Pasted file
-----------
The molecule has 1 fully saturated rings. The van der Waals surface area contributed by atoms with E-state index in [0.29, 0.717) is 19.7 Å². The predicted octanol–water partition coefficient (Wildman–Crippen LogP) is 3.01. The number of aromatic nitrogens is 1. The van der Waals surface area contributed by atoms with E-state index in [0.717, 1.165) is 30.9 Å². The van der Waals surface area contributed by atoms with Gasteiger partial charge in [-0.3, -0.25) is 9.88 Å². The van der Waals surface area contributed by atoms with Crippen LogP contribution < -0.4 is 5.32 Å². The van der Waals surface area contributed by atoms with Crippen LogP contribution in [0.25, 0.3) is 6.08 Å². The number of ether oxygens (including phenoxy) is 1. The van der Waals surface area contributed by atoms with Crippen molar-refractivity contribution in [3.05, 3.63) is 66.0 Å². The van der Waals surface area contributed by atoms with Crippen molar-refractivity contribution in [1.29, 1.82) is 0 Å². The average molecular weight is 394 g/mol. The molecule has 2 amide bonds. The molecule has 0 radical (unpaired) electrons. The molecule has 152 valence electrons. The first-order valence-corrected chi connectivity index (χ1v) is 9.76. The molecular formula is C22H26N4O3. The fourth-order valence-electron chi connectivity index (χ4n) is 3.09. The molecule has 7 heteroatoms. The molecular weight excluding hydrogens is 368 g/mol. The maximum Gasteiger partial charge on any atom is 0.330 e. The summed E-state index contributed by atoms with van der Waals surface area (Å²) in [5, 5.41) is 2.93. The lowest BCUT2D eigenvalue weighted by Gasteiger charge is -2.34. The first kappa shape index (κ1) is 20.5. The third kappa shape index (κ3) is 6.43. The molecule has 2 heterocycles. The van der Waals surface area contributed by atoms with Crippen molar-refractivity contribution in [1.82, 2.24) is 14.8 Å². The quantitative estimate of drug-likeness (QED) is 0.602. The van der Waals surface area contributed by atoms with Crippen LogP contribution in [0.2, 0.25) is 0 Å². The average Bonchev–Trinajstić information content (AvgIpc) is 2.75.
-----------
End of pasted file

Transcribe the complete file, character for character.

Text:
The molecule has 1 fully saturated rings. The van der Waals surface area contributed by atoms with E-state index in [0.29, 0.717) is 19.7 Å². The predicted octanol–water partition coefficient (Wildman–Crippen LogP) is 3.01. The number of aromatic nitrogens is 1. The van der Waals surface area contributed by atoms with E-state index in [0.717, 1.165) is 30.9 Å². The van der Waals surface area contributed by atoms with Gasteiger partial charge in [-0.3, -0.25) is 9.88 Å². The van der Waals surface area contributed by atoms with Crippen LogP contribution < -0.4 is 5.32 Å². The van der Waals surface area contributed by atoms with Crippen LogP contribution in [0.25, 0.3) is 6.08 Å². The number of ether oxygens (including phenoxy) is 1. The van der Waals surface area contributed by atoms with Crippen molar-refractivity contribution in [3.05, 3.63) is 66.0 Å². The van der Waals surface area contributed by atoms with Crippen molar-refractivity contribution in [1.29, 1.82) is 0 Å². The average molecular weight is 394 g/mol. The molecule has 2 amide bonds. The molecule has 0 radical (unpaired) electrons. The molecule has 152 valence electrons. The first-order valence-corrected chi connectivity index (χ1v) is 9.76. The molecular formula is C22H26N4O3. The fourth-order valence-electron chi connectivity index (χ4n) is 3.09. The molecule has 7 heteroatoms. The molecular weight excluding hydrogens is 368 g/mol. The maximum Gasteiger partial charge on any atom is 0.330 e. The summed E-state index contributed by atoms with van der Waals surface area (Å²) in [5, 5.41) is 2.93. The lowest BCUT2D eigenvalue weighted by Gasteiger charge is -2.34. The first kappa shape index (κ1) is 20.5. The third kappa shape index (κ3) is 6.43. The molecule has 2 heterocycles. The van der Waals surface area contributed by atoms with Crippen molar-refractivity contribution in [1.82, 2.24) is 14.8 Å². The quantitative estimate of drug-likeness (QED) is 0.602. The van der Waals surface area contributed by atoms with Crippen LogP contribution in [0.2, 0.25) is 0 Å². The average Bonchev–Trinajstić information content (AvgIpc) is 2.75.